The Current State of Educational Technology

I’m starting to feel like a technology curmudgeon.

I’ve been thinking for a while about how technology should be used in schools. Around 3 years ago I started pushing for more access to technology in my district, and I would like to think my motivation was righteous; I saw possibilities to enhance student engagement and learning but didn’t have the ability to do so because of filters/policies/lack of hardware. So I pushed. And pushed.

The first result was the ability to pilot Google Apps for Education with my kids. I had them do a research project where they investigated types of forces and used Google Docs to compile their research. It was neat, and pretty cutting edge for my district at the time (circa 2010). Did they learn how to use Google docs and how to collaborate? Sure. Did they learn any physics? I honestly doubt it.

Then from 2010-2012 I was able to acquire probeware that collects digital data for physics, then we use computers with a program called LoggerPro to analyze the data. One of the great things LoggerPro does is allows for video analysis, such that we can plot position, velocity, and acceleration vs. time for objects within the video frame. For quite some time the workflow was as follows; we would collect the data using cameras, walk to the computer lab, upload and analyze the data, then print the graphs so we could discuss it the next day.

Fast forward to 2012. I somehow was able to convince someone to give me 10 laptops to use in my room. The very first day they were ready I ran into an interesting problem with some data students had collected. Some said the data indicated a linear relationship, some said quadratic. We had 15 minutes left of class, and I made a snap decision; go re-collect the data, this time being very careful when doing the video analysis. We came back together, and sure enough every graph was linear.

This would not be possible without the technology accessible to me at that very moment. But where would this activity fit on the SAMR model? I’m not sure that really matters. In this case, kids were certainly learning more physics, though not as much about how to use technology, since LoggerPro isn’t as scalable to life-outside-school as is using Google docs. Does that make one better than the other? Depends on your objectives, I imagine. But the point I want to make was that I didn’t need extensive training to redefine my technology use in the classroom; instead I needed students to have immediate access to the technology so that they could use it in the moment for learning. My training on how students learn physics through experiences was far more valuable than learning the technology itself.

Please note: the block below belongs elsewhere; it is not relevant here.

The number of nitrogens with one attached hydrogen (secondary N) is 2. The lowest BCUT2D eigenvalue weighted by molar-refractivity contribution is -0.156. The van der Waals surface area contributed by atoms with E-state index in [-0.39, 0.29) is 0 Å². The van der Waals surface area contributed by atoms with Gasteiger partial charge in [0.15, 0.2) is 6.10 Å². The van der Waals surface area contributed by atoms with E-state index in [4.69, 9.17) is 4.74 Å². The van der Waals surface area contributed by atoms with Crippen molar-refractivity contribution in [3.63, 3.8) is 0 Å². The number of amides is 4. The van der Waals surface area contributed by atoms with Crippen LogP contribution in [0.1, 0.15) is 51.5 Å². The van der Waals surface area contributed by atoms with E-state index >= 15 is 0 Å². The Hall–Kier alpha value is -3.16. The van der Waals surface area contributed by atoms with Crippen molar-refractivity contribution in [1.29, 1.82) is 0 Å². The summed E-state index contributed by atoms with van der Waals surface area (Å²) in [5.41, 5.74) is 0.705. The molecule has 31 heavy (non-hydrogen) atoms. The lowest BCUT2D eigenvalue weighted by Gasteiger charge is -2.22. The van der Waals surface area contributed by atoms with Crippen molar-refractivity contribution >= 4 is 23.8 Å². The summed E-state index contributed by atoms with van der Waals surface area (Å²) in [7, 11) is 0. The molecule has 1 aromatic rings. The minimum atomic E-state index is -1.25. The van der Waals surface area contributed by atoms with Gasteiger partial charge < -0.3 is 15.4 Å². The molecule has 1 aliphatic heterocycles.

For the last two school years I have held a half-time position in my district as a technology integration specialist. This year in particular has been amazing, as we have been able to hire enough TOSAs to have a team of us who collaborate to help teachers integrate tech as well as to investigate and make decisions regarding the future of technology in our schools. I love that my boss significantly weighs our input in making decisions. My question right now is what direction these decisions should head in the area of technology integration and professional development.

A couple weeks ago I had a brief twitter conversation with a few others regarding how we (as tech trainers) help staff use technology effectively.

What I mean is that I think a focus on SAMR (or any other tech-focused PD model) loses the forest in the trees. The tech isn’t the focus; learning is.

Then at the TIES 2013 conference, my by far favorite session of day one was given by George Couros, who definitely didn’t mention any websites I can use in class tomorrow. Instead, he said this;

The biggest game changer in education is the way our teachers think.

He also showed us what success looks like. And told us to be more dog. And to jump.

But seriously. Is moving education forward really about using the flashy new game you learned? Or is it about using good pedagogy, then having tools at your disposal to be able to utilize that pedagogy? I think the answer is clearly the latter, but the majority of time, money, and effort seems focused on devices and software rather than on how students learn.

Time to change that.

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2 responses to “The Current State of Educational Technology

  1. > I made a snap decision
    > kids were certainly learning more physics
    We need to look at teachers more as highly trained professionals capable of making decisions on the fly as to the best path to teach the student. Over prescribing for the teacher is harmful just as over prescribing for the student is harmful.

  2. Pingback: What Makes For Good Ed Tech? An ISTE 2014 Reflection | LEARNINGANDPHYSICS

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